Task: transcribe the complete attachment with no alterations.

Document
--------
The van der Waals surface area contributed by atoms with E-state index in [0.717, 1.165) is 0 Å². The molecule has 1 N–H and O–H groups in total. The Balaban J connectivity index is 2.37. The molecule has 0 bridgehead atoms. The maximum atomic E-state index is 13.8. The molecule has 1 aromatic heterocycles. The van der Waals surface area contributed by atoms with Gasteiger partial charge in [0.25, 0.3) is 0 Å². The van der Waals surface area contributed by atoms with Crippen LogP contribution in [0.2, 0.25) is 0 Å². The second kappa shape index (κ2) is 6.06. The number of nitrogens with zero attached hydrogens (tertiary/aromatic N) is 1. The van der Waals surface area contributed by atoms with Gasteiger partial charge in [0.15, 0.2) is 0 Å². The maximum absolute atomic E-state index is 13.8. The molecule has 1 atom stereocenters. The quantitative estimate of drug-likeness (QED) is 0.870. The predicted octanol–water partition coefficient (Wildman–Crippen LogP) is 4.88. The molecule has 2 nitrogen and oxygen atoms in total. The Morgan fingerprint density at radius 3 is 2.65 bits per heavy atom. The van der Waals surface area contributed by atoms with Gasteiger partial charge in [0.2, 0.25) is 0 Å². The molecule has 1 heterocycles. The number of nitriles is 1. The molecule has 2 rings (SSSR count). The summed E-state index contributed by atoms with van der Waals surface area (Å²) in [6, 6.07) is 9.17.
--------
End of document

The van der Waals surface area contributed by atoms with E-state index in [0.717, 1.165) is 0 Å². The molecule has 1 N–H and O–H groups in total. The Balaban J connectivity index is 2.37. The molecule has 0 bridgehead atoms. The maximum atomic E-state index is 13.8. The molecule has 1 aromatic heterocycles. The van der Waals surface area contributed by atoms with Gasteiger partial charge in [0.25, 0.3) is 0 Å². The van der Waals surface area contributed by atoms with Crippen LogP contribution in [0.2, 0.25) is 0 Å². The second kappa shape index (κ2) is 6.06. The number of nitrogens with zero attached hydrogens (tertiary/aromatic N) is 1. The van der Waals surface area contributed by atoms with Gasteiger partial charge in [0.15, 0.2) is 0 Å². The maximum absolute atomic E-state index is 13.8. The molecule has 1 atom stereocenters. The quantitative estimate of drug-likeness (QED) is 0.870. The predicted octanol–water partition coefficient (Wildman–Crippen LogP) is 4.88. The molecule has 2 nitrogen and oxygen atoms in total. The Morgan fingerprint density at radius 3 is 2.65 bits per heavy atom. The van der Waals surface area contributed by atoms with Gasteiger partial charge in [0.2, 0.25) is 0 Å². The molecule has 1 heterocycles. The number of nitriles is 1. The molecule has 2 rings (SSSR count). The summed E-state index contributed by atoms with van der Waals surface area (Å²) in [6, 6.07) is 9.17.